In January 2006, Russinovich discovered a rootkit in Norton SystemWorks by Symantec. Symantec immediately removed the rootkit.[8][9][10] He also analyzed the Windows Metafile vulnerability and concluded that it was not a deliberate backdoor.[11] This possibility had been raised – although tentatively – by Steve Gibson after a cursory investigation of the nature of the exploit and its mechanism.[12]

Russinovich's novels Zero Day (foreword by Howard Schmidt)[13] and Trojan Horse (foreword by Kevin Mitnick) were published by Thomas Dunne Books on March 15, 2011 and September 4, 2012. Both are in a series of popular techno-thrillers, that have attracted praise from industry insiders such as Mikko Hyppönen and Daniel Suarez.[13][14] A short story, "Operation Desolation"[15] was published just before Trojan Horse and takes place 1 year after the events of Zero Day. Book 3, Rogue Code: A Novel (Jeff Aiken Series, May 2014) deals with vulnerabilities of the NYSE. It has a foreword by Haim Bodek, author of The Problem of HFT: Collected Writings on High Frequency Trading & Stock Market Structure Reform.[13][16]


Computer books





  1. ^ a b "LiveKd - Windows Sysinternals". March 23, 2021.
  2. ^ Martinović, Ratko (October 28, 2012). "Loš PR u dijaspori – Koje su svjetski poznate osobe podrijetlom Hrvati, a da to niste ni znali" [Bad PR in the Diaspora – What are the world famous people of Croatian descent, and that you did not even know]. (in Croatian). Archived from the original on October 30, 2012. Retrieved November 27, 2012.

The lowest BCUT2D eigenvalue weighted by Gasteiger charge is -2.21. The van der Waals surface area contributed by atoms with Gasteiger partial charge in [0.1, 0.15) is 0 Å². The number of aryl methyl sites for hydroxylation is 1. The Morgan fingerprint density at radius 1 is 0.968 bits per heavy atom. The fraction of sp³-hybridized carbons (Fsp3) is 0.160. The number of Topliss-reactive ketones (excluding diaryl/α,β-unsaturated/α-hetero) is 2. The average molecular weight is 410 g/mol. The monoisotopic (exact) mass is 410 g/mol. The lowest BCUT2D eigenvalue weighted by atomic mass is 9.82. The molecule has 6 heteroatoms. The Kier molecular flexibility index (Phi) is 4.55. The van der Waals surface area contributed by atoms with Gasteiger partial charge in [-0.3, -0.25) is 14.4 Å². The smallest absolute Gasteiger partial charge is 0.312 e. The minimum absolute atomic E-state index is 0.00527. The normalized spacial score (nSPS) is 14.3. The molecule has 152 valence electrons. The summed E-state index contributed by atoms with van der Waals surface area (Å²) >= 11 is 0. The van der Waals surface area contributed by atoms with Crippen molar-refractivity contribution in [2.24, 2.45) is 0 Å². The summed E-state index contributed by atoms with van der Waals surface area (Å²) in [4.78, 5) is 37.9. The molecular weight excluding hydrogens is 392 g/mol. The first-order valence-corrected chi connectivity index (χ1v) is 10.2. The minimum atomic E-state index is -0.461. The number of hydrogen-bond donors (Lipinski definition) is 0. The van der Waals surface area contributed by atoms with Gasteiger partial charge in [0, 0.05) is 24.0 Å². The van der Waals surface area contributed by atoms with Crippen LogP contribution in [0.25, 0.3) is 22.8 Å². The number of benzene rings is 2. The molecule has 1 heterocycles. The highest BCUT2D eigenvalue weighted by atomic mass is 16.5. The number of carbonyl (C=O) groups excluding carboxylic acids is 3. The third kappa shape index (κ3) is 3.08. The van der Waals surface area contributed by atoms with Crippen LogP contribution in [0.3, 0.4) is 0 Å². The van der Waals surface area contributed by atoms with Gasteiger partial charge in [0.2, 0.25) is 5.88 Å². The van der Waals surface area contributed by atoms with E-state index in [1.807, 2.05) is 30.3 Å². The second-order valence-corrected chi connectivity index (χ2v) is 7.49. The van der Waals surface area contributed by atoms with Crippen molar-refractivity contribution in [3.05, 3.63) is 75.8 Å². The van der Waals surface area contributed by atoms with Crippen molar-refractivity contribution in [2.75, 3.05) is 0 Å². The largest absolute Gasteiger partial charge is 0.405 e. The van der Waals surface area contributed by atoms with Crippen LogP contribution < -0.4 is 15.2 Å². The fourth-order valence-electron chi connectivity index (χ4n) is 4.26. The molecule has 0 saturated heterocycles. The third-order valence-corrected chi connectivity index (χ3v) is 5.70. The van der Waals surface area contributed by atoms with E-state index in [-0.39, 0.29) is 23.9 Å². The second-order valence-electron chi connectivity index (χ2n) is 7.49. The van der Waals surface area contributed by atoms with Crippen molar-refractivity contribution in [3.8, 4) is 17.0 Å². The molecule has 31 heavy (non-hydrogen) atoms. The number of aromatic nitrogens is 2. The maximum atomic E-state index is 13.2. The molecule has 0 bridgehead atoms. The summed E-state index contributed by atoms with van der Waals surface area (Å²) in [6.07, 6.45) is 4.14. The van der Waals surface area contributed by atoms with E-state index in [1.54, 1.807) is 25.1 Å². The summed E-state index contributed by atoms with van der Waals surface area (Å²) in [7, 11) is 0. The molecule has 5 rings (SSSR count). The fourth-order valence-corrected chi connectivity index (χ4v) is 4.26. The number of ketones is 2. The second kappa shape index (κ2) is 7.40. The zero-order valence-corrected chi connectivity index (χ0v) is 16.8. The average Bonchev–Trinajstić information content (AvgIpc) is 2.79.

3. ^ "Interview with Mark Russinovich by Microsoft Student Partners". YouTube. Archived from the original on December 21, 2021. Retrieved April 15, 2012.
  4. ^ "Mark Russinovich". Making it Big in Software. Making it Big Careers Inc. Archived from the original on December 18, 2010. Retrieved February 13, 2011.
  5. ^ Russinovich, Mark Eugene (1994). Application-transparent fault management (Thesis). ProQuest 304086659.
  6. ^ a b c "Affidavit of Mark Russinovich in Support of Plaintiffs' Motion for Final Approval of Class Action Settlement" (PDF). United States District Court Southern District of New York. April 2, 2005.
  7. ^ Andrew Schulman (September 16, 1996). "Differences Between NT Server and Workstation Are Minimal". O'Reilly and Associates. Archived from the original on April 11, 2018. Retrieved December 4, 2020.
  8. ^ Turner, Suzi (January 11, 2006). "Symantec confesses to using rootkit technology". ZDNet. CBS Interactive. Retrieved November 6, 2012.
  9. ^ "Symantec Norton Protected Recycle Bin Exposure". Security Response. Symantec. January 10, 2006. Archived from the original on October 26, 2012. Retrieved November 11, 2012.
  10. ^ Russinovich, Mark (January 16, 2006). "Rootkits in Commercial Software". Mark Russinovich's Blog. Winternals. Archived from the original on May 13, 2013. Retrieved March 13, 2013.
  11. ^ Russinovich, Mark (January 19, 2006). "Inside the WMF Backdoor". Mark Russinovich's Blog. Winternals. Retrieved March 13, 2013.
  12. ^ Steve Gibson (January 12, 2006). " newsgroup". Gibson Research Corporation. Archived from the original on February 21, 2013. Retrieved November 6, 2007. The only conclusion that can reasonably be drawn is that this was a deliberate backdoor put into all of Microsoft's recent editions of Windows.
  13. ^ a b c Russinovich, Mark (March 15, 2011). Zero Day: A Novel. St. Martin's Press. ISBN 978-0312612467.
  14. ^ Trojan Horse: A Novel. Thomas Dunne Books. September 4, 2012. Retrieved November 11, 2012.
  15. ^ Operation Desolation: A Short Story. Thomas Dunne Books. August 7, 2012. Retrieved June 1, 2014.
  16. ^ Russinovich, Mark (2014). Rogue Code: A Novel. Jeff Aiken series. foreword by Haim Bodek (son of American physicist Arie Bodek). Thomas Dunne Books. ISBN 978-1250035370. Archived from the original on November 24, 2017. Retrieved November 29, 2017.